“People can now drive smoothly on the road. We've also been clearing the overgrown grasses along the median so that road users can have a clear view and safer trips. They should remember that it used to take about 12 hours to ply the road but now it takes just about one hour,” he told THISDAY, adding “the Federal Road Safety Corps actually recorded a sharp reduction in fatal accidents on the road this festive season.”
Kehinde maintained that Bi-Courtney has been working and is still working. “We don't really have problems with the issue of right of way any longer, as the Ministry of Works is now handling that. Our final report was approved on May 10, 2011 but the impression is that we were given the job two years ago. We've been working and we realised that the road had failed from beneath. The only way to salvage it is to remove the surface and build an entirely new road. Now that we have started, we really need the support and understanding of the stakeholders, the communities along the road, road users as well as the state governments,” he stated.

Strong Partnerships

Bi-Courtney also disclosed that it had secured the financial backing of a South African bank and a reputable construction company to fully kick-start the project in the New Year. “Rand Merchant Bank of South Africa is funding the project and Group 5, a South African multi-disciplinary construction group engaged in resources, energy and infrastructure delivery, alongside some local contractors, are doing the construction,” Kehinde confirmed.

“Group 5 has completed five major highways similar to the Lagos-Ibadan Expressway in Africa and has constructed many others around the world such as the King Shaka International Airport in Kwazulu, Natal, South Africa. It also built the 2010 FIFA World Cup stadium in South Africa.”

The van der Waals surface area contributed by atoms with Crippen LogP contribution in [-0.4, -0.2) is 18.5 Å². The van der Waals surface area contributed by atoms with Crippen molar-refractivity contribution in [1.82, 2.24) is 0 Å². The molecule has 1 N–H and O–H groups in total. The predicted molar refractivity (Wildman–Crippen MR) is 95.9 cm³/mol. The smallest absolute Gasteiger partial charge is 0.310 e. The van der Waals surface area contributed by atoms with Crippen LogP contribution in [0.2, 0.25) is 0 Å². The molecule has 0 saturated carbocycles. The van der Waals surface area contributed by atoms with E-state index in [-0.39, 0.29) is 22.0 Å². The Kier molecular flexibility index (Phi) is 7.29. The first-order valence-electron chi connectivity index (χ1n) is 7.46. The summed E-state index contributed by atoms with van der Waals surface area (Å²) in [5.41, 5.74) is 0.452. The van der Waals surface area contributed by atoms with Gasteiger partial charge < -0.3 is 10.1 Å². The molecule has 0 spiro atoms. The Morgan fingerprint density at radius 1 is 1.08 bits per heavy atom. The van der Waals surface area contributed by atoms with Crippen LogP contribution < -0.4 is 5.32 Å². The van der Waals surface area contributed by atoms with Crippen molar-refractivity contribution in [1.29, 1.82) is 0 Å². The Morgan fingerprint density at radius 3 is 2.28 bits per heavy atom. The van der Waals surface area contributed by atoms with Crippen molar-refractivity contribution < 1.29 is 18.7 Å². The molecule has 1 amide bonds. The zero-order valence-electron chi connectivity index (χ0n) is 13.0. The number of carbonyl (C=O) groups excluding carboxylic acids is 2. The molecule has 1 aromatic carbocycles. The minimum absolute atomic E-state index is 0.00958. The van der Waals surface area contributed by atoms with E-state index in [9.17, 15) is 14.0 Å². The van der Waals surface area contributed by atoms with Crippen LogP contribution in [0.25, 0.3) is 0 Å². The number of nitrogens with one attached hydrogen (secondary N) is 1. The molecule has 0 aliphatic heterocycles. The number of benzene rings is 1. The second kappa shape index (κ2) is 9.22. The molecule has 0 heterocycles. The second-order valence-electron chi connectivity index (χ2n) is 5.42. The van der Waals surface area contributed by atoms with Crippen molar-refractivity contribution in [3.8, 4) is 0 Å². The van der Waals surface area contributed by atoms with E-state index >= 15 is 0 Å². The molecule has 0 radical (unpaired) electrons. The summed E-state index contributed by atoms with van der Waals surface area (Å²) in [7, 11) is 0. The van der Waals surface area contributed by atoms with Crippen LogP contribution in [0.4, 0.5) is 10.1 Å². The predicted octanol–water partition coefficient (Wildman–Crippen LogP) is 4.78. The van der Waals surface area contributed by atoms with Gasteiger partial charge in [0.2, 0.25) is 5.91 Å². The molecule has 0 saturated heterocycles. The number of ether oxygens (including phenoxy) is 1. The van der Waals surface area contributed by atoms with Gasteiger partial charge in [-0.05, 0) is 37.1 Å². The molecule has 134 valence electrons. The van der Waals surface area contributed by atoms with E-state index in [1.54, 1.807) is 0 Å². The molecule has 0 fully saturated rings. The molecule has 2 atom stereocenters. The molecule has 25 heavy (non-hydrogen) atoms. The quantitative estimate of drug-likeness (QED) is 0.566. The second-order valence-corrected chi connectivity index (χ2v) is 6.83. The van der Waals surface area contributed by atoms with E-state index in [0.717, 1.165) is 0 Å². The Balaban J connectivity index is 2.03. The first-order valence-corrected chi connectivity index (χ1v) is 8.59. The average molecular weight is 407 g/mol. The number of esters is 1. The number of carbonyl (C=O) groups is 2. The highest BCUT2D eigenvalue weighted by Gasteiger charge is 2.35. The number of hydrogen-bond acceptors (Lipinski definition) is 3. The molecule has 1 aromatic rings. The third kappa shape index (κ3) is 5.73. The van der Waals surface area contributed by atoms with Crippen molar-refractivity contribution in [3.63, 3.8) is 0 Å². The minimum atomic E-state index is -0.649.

Undoubtedly, Nigerians are eagerly waiting for full rehabilitation work to start on the road after a two and half-year delay. But whether or not they can live with the inconveniences that are inevitable as work progresses is a question for another day. Already, an access path is being created for vehicles around the Shagamu end of the road where the first phase of the work has commenced, pending the scrapping of the surface of the road, preparatory to full reconstruction.

Surely, a lot of patience would be required by all road users at this time in order to achieve the ultimate goal. Though one of the first of its kind in the history of Nigeria, the concession of the Lagos-Ibadan Expressway, will, without doubt, be a test case for PPPs in road construction in the country. In addition, the success of this experiment will not only depend on the understanding of the concept, cooperation and understanding among the various stakeholders involved in the project, it will also set the pace for similar projects in the future.

Source: Thisday Live